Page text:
Feds: More Agape World arrests likely
by David Winzelberg
Published: May 1, 2009
Tags: Agape World, fraud, Nicholas Cosmo, Ponzi schemes
Nick Cosmo, who allegedly ran a Ponzi scheme, may not end up the only Agape World associate behind bars.
After appearing in federal court clean shaven and sporting an orange jumpsuit, accused Ponzi schemer Nicholas Cosmo’s bail was set at $750,000 Wednesday, an amount his attorney said might be attainable.
But while Cosmo tries to get out of jail, some of his Agape World associates are worried about being sent to slammer themselves.
Cosmo, who has spent more than 90 days at the Nassau County jail in East Meadow, in solitary confinement for his protection authorities say, is so far the only person arrested in the alleged scheme which feds say took in more than $410 million from as many as 6,000 investors.
But LIBN has learned that federal investigators are “looking at everyone” who may have worked for Agape World or solicited investors, and they say more arrests are likely.
The feds won’t say which of Cosmo’s cohorts will wind up being charged, but they will likely focus on some of the more prolific Agape representatives and sub-reps, who made more than $55 million in commissions, according to a U.S. Attorney’s complaint.
While at least three Agape representatives had criminal records before they began selling Cosmo’s investment offerings, some were cops. And many were family.
Named in a class-action lawsuit filed against Agape in February were former Nassau policeman Martin Hartmann, 63, of Massapequa, and his son Martin Hartmann, 34. Both were sub-reps of Long Beach resident Jason Keryc, 31, who the feds say made more than $15 million in Agape commissions within two years. Jason’s brother Michael Keryc, 34, of Baldwin, was also an active member of the team.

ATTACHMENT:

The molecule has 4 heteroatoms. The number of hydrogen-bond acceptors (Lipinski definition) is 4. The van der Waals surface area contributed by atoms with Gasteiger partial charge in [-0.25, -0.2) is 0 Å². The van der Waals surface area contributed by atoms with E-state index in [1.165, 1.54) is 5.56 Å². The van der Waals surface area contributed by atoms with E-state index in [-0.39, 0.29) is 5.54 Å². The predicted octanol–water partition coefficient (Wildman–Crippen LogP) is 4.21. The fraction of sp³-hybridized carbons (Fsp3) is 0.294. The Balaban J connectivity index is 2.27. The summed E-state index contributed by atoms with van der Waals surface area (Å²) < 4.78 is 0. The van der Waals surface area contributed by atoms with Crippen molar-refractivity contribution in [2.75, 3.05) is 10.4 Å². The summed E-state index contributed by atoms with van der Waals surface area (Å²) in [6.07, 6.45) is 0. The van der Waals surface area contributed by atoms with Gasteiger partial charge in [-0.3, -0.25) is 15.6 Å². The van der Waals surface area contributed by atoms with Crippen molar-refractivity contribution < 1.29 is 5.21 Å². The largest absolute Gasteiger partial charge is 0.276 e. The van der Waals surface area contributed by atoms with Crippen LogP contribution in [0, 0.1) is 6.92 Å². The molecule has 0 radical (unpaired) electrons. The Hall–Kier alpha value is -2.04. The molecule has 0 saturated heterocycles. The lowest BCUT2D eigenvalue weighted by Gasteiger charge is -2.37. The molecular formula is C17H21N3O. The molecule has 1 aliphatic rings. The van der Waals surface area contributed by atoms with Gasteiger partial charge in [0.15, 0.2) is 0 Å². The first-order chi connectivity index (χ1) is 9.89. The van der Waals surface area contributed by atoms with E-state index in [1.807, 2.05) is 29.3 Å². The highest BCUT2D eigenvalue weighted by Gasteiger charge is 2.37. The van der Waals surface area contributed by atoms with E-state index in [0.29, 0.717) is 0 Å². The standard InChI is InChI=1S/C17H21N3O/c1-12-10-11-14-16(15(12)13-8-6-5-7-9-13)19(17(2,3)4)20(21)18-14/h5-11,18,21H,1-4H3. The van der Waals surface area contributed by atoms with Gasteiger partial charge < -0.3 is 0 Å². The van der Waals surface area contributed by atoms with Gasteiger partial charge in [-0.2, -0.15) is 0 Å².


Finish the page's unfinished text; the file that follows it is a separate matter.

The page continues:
Others under the feds microscope include Anthony Ciccone, a former clerk at a Manhattan post office, and his brother Sal Ciccone, both from Maspeth. The Ciccones received nearly $17 million in payments from Agape and its subsidiary Agape Merchant Advance, according to the federal complaint.
Two other brothers, Hugo and Bryan Arias, also of Maspeth, worked out of Agape’s office in Jackson Heights and got nearly $10 million from the company, the feds have charged.
Agape reps Mario Restrepo and Juan Carlos Munoz had nearly 200 clients throughout Florida and North Carolina, according to former client Elena Alania, who was one of them. Alaina, a student at the University of North Carolina, lost the $250,000 she invested with Restrepo in Agape World.
Some Agape reps declined to comment and the others didn’t respond.
The class-action suit alleges that “all members of the Agape enterprise had actual knowledge of the illegal activities.”
And it isn’t just Agape reps the feds have looked at.
Cosmo’s accountant Gary Cusenza of Bethpage acknowledged that the FBI had questioned him about his client’s alleged fraud, but he said investigators only showed a “minor” interest.
“I’m not in their sights,” Cusenza said.
One investor said Agape’s loan originator Rich Barry worked closely with Cosmo. Barry has kept a low profile since Cosmo’s arrest and didn’t return calls for comment.
Also under scrutiny are the Agape investors who started their own feeder fund companies, which unwittingly helped to funnel more millions into Cosmo’s coffers.
Owners of one East End feeder fund company actually copied Agape World contracts and used them to sign up about a dozen investors. That company is making arrangements to reimburse its clients by giving them parcels of property that it owns in the Carolinas to make up for their losses, according to one of the firm’s principals.
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